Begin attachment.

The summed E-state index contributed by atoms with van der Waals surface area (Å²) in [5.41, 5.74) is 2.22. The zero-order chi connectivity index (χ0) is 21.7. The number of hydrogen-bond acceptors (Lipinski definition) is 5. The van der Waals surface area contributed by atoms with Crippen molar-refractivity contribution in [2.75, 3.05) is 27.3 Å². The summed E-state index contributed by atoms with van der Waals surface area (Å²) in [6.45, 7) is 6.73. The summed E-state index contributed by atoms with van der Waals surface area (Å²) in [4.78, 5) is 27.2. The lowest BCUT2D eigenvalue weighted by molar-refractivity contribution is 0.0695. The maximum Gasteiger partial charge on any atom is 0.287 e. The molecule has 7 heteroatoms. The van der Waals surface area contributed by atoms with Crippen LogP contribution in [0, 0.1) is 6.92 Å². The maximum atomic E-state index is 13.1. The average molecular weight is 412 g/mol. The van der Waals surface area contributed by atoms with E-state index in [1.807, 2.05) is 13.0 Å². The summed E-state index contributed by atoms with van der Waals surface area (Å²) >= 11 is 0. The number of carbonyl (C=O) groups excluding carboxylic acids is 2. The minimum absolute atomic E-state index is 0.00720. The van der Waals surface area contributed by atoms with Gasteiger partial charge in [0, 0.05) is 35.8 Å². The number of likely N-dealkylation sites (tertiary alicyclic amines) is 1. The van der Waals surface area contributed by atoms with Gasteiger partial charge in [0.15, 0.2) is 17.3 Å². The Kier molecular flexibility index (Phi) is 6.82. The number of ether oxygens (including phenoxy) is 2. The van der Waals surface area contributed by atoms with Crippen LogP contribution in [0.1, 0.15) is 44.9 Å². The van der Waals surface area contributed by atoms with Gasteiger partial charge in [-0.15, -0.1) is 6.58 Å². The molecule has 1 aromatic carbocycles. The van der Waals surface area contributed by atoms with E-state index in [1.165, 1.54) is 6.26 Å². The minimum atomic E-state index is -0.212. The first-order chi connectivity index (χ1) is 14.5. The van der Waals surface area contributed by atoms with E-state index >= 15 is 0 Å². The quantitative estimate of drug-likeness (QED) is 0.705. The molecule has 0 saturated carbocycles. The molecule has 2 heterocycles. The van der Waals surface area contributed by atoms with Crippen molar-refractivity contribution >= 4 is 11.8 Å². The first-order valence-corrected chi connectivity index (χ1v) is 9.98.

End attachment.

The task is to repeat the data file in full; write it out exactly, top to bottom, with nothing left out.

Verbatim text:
The summed E-state index contributed by atoms with van der Waals surface area (Å²) in [5.41, 5.74) is 2.22. The zero-order chi connectivity index (χ0) is 21.7. The number of hydrogen-bond acceptors (Lipinski definition) is 5. The van der Waals surface area contributed by atoms with Crippen molar-refractivity contribution in [2.75, 3.05) is 27.3 Å². The summed E-state index contributed by atoms with van der Waals surface area (Å²) in [6.45, 7) is 6.73. The summed E-state index contributed by atoms with van der Waals surface area (Å²) in [4.78, 5) is 27.2. The lowest BCUT2D eigenvalue weighted by molar-refractivity contribution is 0.0695. The maximum Gasteiger partial charge on any atom is 0.287 e. The molecule has 7 heteroatoms. The van der Waals surface area contributed by atoms with Crippen LogP contribution in [0, 0.1) is 6.92 Å². The maximum atomic E-state index is 13.1. The average molecular weight is 412 g/mol. The van der Waals surface area contributed by atoms with E-state index in [1.807, 2.05) is 13.0 Å². The summed E-state index contributed by atoms with van der Waals surface area (Å²) >= 11 is 0. The number of carbonyl (C=O) groups excluding carboxylic acids is 2. The minimum absolute atomic E-state index is 0.00720. The van der Waals surface area contributed by atoms with Gasteiger partial charge in [0, 0.05) is 35.8 Å². The number of likely N-dealkylation sites (tertiary alicyclic amines) is 1. The van der Waals surface area contributed by atoms with Gasteiger partial charge in [0.15, 0.2) is 17.3 Å². The Kier molecular flexibility index (Phi) is 6.82. The number of ether oxygens (including phenoxy) is 2. The van der Waals surface area contributed by atoms with Crippen LogP contribution in [0.1, 0.15) is 44.9 Å². The van der Waals surface area contributed by atoms with Gasteiger partial charge in [-0.15, -0.1) is 6.58 Å². The molecule has 1 aromatic carbocycles. The van der Waals surface area contributed by atoms with E-state index in [1.165, 1.54) is 6.26 Å². The minimum atomic E-state index is -0.212. The first-order chi connectivity index (χ1) is 14.5. The van der Waals surface area contributed by atoms with E-state index >= 15 is 0 Å². The quantitative estimate of drug-likeness (QED) is 0.705. The molecule has 0 saturated carbocycles. The molecule has 2 heterocycles. The van der Waals surface area contributed by atoms with Crippen molar-refractivity contribution >= 4 is 11.8 Å². The first-order valence-corrected chi connectivity index (χ1v) is 9.98.